Saturday, April 30, 2011

The Real Thing- Chanel No. 5



Just like all luxury items, perfume is an indulgence that adds pleasure to one’s daily life. It is not essential, as one could certainly live without a few sprays of their favourite fragrance each morning. As Christopher Berry cleverly puts, “ Everything necessary is needed not everything that is needed is thought necessary” Yet, despite its non-necessity, perfume continues to be greatly successful in all cultures, and has been known to generate more income for fashion companies than their principal product. The reason why perfume is so successful is mainly due to its accessibility. They provide customers, some of who cannot afford the authentic Prada dress, or Gucci shoes, to have a taste of the real thing without severely damaging their bank balance.

This essay will focus on one perfume in particular, one of the best selling perfumes in history; Chanel No. 5. It will discuss what makes this particular fragrance so successful, and will also compare and contrast a fake Chanel perfume with the real one.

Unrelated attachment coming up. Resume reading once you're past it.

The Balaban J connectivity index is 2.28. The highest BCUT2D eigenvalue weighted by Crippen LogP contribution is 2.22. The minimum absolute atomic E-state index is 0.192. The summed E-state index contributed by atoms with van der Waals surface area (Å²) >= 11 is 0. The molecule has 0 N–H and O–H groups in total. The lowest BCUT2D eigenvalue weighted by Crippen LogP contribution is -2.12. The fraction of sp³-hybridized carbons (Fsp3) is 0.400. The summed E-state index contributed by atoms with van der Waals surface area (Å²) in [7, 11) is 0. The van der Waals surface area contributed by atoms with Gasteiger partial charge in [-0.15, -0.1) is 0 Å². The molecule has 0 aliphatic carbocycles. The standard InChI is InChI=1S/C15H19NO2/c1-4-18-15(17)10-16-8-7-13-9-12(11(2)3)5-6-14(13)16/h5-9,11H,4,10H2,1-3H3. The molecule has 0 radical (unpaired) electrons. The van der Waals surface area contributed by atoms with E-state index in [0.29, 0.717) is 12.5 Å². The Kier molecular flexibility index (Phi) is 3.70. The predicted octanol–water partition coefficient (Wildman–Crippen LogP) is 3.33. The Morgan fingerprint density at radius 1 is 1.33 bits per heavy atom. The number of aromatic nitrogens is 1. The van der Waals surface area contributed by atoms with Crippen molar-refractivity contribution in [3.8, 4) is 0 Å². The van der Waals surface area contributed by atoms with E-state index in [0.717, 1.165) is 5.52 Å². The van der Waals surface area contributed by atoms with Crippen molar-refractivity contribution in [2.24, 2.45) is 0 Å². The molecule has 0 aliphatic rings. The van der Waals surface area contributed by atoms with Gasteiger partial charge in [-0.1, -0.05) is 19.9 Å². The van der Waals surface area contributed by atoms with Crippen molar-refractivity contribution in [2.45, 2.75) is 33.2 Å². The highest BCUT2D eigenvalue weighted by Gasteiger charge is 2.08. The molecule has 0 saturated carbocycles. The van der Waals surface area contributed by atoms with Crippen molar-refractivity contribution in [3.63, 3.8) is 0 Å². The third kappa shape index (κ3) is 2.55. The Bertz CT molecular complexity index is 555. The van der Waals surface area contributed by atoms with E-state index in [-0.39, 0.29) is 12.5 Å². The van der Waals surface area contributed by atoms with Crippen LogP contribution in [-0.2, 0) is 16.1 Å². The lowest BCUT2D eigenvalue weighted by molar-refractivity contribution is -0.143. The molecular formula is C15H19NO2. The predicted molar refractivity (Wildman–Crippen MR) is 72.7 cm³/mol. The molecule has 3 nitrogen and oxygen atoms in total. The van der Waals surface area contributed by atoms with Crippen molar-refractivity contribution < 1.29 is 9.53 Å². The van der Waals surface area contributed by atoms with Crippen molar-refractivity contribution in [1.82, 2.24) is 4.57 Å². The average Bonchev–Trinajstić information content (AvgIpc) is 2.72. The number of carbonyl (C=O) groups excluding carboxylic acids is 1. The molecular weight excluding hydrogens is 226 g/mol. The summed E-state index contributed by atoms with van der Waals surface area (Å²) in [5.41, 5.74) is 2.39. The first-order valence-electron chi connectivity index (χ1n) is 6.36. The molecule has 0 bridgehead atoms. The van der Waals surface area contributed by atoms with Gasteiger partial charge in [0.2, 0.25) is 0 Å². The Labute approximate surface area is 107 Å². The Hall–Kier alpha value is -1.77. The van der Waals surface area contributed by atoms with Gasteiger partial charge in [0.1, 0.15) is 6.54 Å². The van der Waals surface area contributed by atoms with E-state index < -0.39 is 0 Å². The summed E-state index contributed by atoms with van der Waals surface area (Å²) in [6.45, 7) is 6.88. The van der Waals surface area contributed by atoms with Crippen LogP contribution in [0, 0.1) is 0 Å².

Chanel No.5 was created for Coco Chanel by French perfumer Earnest Beaux. It was made in 1921, when Chanel’s career was taking off as she emerged as the new queen of fashion. The fragrance was unlike any other of that time as perfumes normally consisted of only one flower scent, but Chanel No.5 was made up of over 50 different ingredients. Therefore it was original and unique, and a success right from the beginning. Kita Autstin says, “ No. 5’s composition is heavily made with jasmine, which was at that time the most expensive perfume oil in the world, due to the fact that Coco wanted make the costliest perfume in the world. Another important ingredient was synthetic floral aldehydes, which it was the first perfume in the world to us in such great quantities’. Additionally, Chanel always had a feel for what was modern; therefore the shape of her fragrance bottle also reflected her taste for the future. In comparison to all the other perfume bottles of that time, Chanel’s bottle was simple and uncomplicated. Many of the others were extremely ornate and came in all different shapes and sizes. The bottle shape for Chanel no.5 was created from a quick sketch made up of a basic rectangle and square lid. Below is a diagram of the evolution of the perfume bottle. As demonstrated, there are the elements of change throughout the years, yet the overall aesthetics of the bottle remained rather consistent.